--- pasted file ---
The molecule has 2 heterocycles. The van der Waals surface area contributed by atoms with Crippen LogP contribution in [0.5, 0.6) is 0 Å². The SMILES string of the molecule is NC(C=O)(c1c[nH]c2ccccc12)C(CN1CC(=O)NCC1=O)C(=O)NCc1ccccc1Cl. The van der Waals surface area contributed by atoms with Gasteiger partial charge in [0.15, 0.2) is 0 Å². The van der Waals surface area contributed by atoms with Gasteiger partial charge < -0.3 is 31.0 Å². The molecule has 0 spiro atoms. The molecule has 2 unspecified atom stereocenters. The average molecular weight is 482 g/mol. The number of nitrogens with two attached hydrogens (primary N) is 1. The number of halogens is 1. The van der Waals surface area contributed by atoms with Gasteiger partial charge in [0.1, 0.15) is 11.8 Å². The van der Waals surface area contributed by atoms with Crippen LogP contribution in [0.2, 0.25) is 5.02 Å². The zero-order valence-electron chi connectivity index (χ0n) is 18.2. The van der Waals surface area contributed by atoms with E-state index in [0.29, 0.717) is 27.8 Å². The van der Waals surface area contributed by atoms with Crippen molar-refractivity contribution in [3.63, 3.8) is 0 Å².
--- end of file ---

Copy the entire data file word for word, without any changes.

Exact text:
The molecule has 2 heterocycles. The van der Waals surface area contributed by atoms with Crippen LogP contribution in [0.5, 0.6) is 0 Å². The SMILES string of the molecule is NC(C=O)(c1c[nH]c2ccccc12)C(CN1CC(=O)NCC1=O)C(=O)NCc1ccccc1Cl. The van der Waals surface area contributed by atoms with Gasteiger partial charge in [0.15, 0.2) is 0 Å². The van der Waals surface area contributed by atoms with Gasteiger partial charge < -0.3 is 31.0 Å². The molecule has 0 spiro atoms. The molecule has 2 unspecified atom stereocenters. The average molecular weight is 482 g/mol. The number of nitrogens with two attached hydrogens (primary N) is 1. The number of halogens is 1. The van der Waals surface area contributed by atoms with Gasteiger partial charge in [0.1, 0.15) is 11.8 Å². The van der Waals surface area contributed by atoms with Crippen LogP contribution in [0.2, 0.25) is 5.02 Å². The zero-order valence-electron chi connectivity index (χ0n) is 18.2. The van der Waals surface area contributed by atoms with E-state index in [0.29, 0.717) is 27.8 Å². The van der Waals surface area contributed by atoms with Crippen molar-refractivity contribution in [3.63, 3.8) is 0 Å².